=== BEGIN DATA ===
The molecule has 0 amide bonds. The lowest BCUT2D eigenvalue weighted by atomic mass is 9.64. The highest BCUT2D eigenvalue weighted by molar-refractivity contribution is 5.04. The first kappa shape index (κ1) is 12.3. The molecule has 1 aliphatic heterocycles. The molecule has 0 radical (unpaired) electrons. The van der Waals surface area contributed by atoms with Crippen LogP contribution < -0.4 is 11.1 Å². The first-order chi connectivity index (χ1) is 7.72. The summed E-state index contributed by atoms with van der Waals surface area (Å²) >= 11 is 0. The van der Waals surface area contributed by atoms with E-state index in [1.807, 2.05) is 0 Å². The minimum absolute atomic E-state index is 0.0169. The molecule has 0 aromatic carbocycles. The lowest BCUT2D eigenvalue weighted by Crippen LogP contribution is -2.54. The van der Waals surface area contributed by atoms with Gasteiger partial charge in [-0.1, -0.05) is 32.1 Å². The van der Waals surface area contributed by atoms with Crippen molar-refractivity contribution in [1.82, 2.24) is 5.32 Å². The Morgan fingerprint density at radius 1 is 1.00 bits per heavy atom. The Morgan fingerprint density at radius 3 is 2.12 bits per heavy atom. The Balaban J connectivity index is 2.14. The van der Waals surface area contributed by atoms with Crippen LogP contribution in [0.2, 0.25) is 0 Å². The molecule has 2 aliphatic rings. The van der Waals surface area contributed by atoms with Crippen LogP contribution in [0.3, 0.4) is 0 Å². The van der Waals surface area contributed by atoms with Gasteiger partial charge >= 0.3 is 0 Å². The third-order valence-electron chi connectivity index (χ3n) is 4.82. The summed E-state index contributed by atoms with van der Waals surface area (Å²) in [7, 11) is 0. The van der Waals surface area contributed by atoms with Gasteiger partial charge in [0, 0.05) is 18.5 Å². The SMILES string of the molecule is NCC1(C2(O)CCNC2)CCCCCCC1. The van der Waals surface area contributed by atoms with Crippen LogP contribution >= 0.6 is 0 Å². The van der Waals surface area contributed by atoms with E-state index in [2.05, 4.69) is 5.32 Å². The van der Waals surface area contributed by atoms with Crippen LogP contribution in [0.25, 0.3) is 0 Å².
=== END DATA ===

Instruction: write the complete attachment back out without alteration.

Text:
The molecule has 0 amide bonds. The lowest BCUT2D eigenvalue weighted by atomic mass is 9.64. The highest BCUT2D eigenvalue weighted by molar-refractivity contribution is 5.04. The first kappa shape index (κ1) is 12.3. The molecule has 1 aliphatic heterocycles. The molecule has 0 radical (unpaired) electrons. The van der Waals surface area contributed by atoms with Crippen LogP contribution < -0.4 is 11.1 Å². The first-order chi connectivity index (χ1) is 7.72. The summed E-state index contributed by atoms with van der Waals surface area (Å²) >= 11 is 0. The van der Waals surface area contributed by atoms with E-state index in [1.807, 2.05) is 0 Å². The minimum absolute atomic E-state index is 0.0169. The molecule has 0 aromatic carbocycles. The lowest BCUT2D eigenvalue weighted by Crippen LogP contribution is -2.54. The van der Waals surface area contributed by atoms with Gasteiger partial charge in [-0.1, -0.05) is 32.1 Å². The van der Waals surface area contributed by atoms with Crippen molar-refractivity contribution in [1.82, 2.24) is 5.32 Å². The Morgan fingerprint density at radius 1 is 1.00 bits per heavy atom. The Morgan fingerprint density at radius 3 is 2.12 bits per heavy atom. The Balaban J connectivity index is 2.14. The van der Waals surface area contributed by atoms with Crippen LogP contribution in [0.2, 0.25) is 0 Å². The molecule has 2 aliphatic rings. The van der Waals surface area contributed by atoms with Crippen LogP contribution in [0.3, 0.4) is 0 Å². The van der Waals surface area contributed by atoms with Gasteiger partial charge >= 0.3 is 0 Å². The third-order valence-electron chi connectivity index (χ3n) is 4.82. The summed E-state index contributed by atoms with van der Waals surface area (Å²) in [7, 11) is 0. The van der Waals surface area contributed by atoms with Gasteiger partial charge in [0, 0.05) is 18.5 Å². The SMILES string of the molecule is NCC1(C2(O)CCNC2)CCCCCCC1. The van der Waals surface area contributed by atoms with Crippen LogP contribution >= 0.6 is 0 Å². The van der Waals surface area contributed by atoms with E-state index in [2.05, 4.69) is 5.32 Å². The van der Waals surface area contributed by atoms with Crippen LogP contribution in [0.25, 0.3) is 0 Å².